My Research on the Bible and Biblical Hebrew

The Three Pillars of Truth — Lessons from the Hebrew Alphabet

(Related podcast: The Three Pillars of Truth (Lessons from the Hebrew Alphabet; Podcast-audio)

Truth is a sublime concept. But what does it stand on? What are the required ingredients for something to be “Truth”? The Hebrew Alphabet delivers us three pillars to tell truth from falsehood.

Observing the two words Emeth (Truth) and Sheker (Falsehood/lie), as their letters appear in an orderly sequence of the Hebrew Alphabet, teaches us powerful lessons on what constitute “Truth”.

Emeth is written in Hebrew:       אמת

Sheker is written in Hebrew:       שקר

The letters of these words appear emphasized in the sequence of orderly Hebrew Alphabet below (read from right to left; letters in parentheses are “final letters”, appearing only as last letters of words):


א  ב  ג  ד  ה  ו  ז  ח  ט  י  כ(ך)  ל  מ(ם)  נ(ן)  ס  ע  פ(ף)  צ(ץ)  ק  ר  ש  ת


א  ב  ג  ד  ה  ו  ז  ח  ט  י  כ(ך)  ל  מ(ם)  נ(ן)  ס  ע  פ(ף)  צ(ץ)  ק  ר  ש  ת

Based on these two sequences, three observations are called for that define the three pillars of “Truth”:

Pillar 1: Completeness

The letters of Emeth (Truth) “scan” the whole spectrum, from first to last of the Hebrew Alphabet, with the middle letter appearing exactly as a middle term in the sequence. By contrast, the Hebrew letters for “Falsehood” are concentrated together in a small segment of the sequence, conveying an impression of “Half-truth”, of an incomplete picture.

The tendency to make judgements or general assertions based on partial truths produces the worst form of falsehood. Partial truths contain seeds of truth, thus conveying an impression of truth when such is non-existent. This renders it difficult, at times impossible, to tell truth from non-truth. We judge a person based on a single wrong deed or utterance, ignoring a lifetime of righteous and fruitful deeds. We take part of a sentence, or paragraph, to slander someone ignoring the context and the true meaning of the complete pronouncement.

The book of Psalms regards “Completeness” as main feature of truth, which we have to account for observing and attempting to understand Divine righteous intervention in the world:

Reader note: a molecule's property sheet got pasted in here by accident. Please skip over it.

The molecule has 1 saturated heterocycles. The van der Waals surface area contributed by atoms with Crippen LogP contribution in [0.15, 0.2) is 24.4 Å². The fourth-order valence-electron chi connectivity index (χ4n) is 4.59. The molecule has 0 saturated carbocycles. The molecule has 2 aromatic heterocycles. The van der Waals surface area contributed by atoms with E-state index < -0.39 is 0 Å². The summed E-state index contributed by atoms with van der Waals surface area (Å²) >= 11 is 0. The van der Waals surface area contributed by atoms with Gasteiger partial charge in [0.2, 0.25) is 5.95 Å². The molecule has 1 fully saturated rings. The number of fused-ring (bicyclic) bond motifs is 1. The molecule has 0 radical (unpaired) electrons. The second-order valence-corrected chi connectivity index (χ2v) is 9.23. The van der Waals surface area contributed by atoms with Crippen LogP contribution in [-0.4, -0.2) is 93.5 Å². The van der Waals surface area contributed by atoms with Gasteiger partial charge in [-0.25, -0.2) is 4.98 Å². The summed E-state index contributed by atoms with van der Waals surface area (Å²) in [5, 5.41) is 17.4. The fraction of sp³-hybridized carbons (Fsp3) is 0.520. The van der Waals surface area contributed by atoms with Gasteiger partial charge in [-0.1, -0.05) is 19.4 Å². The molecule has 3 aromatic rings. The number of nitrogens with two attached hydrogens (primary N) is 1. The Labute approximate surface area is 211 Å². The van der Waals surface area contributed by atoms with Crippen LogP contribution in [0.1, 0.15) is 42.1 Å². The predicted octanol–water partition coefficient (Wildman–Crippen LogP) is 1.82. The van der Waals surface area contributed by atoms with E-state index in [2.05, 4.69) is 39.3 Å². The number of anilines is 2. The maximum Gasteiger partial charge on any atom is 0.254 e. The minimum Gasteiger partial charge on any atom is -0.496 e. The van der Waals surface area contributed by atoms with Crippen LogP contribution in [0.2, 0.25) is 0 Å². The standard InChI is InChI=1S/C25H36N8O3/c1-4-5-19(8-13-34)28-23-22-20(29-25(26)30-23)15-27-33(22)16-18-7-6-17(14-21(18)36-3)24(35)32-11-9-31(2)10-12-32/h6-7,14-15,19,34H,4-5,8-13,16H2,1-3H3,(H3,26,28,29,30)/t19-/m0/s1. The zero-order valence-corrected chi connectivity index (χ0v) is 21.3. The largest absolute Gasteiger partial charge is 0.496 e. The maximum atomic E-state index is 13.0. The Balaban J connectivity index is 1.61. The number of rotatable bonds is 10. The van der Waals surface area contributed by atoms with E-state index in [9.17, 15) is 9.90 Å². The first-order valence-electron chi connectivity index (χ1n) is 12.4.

“Judgments of Jehovah are true (Emeth), they are righteous altogether” (Psalms 19:10).

Only in its totality may one appreciate Divine judgement as righteous. Components of that judgment, on their own, do not constitute righteousness; and only when taken altogether may these components be regarded as Emeth.

Pillar 2: Correct Order

The letters of Sheker appear in a perverted order in the sequence above, unlike the correct order of appearance of Emeth.

Falsehood is often generated, and truth violated, by placing “things” not in their correct order. Violating correct order can appear in all forms and shapes. When two warring parties are engaged in war, and we ignore the correct order of events that have “rolled” the parties into a state of war, or at times portraying real events, however in a perverted order of occurrence – we create falsehood (lie). Interchanging cause and effect, calling cause effect and calling effect cause, displaying thereby an incorrect cause-effect relationship, also obscure truth and generate falsehood. When a person blames his business partner for a certain adverse reaction to his own conduct, portraying his own conduct as reacting to that reaction (rather than as a trigger for the latter), he is engaged in creating falsehood. Preserving correct order is an essential ingredient for preserving truth.

Pillar 3: Supportive Evidence

Observing the two sets of Hebrew letters that constitute Emeth and Sheker, one discerns a major characteristic that tell them apart: The letters of Emeth look stable, well rooted in the ground (as shown by two “legs” or by a horizontal base, as in the middle letter). Conversely, all letters of Sheker seem shaky, not well rooted in the ground, two standing on one leg and a third (the first letter) “prone” to swing from one side to the other. Observing these letters an impression is conveyed of instability, as though the letters do not really have anything to support them. One is led to the conclusion that lack of evidence, grounded in reality, is main feature that distinguishes “truth” from “falsehood”, Emeth from lack thereof.

In conclusion: The Hebrew Alphabet teaches us that to tell truth from falsehood one needs only examine and confirm to what degree do the three essential ingredients of truth prevail; to what degree do Completeness, Correct order and Evidence permeate given descriptions of world affairs.


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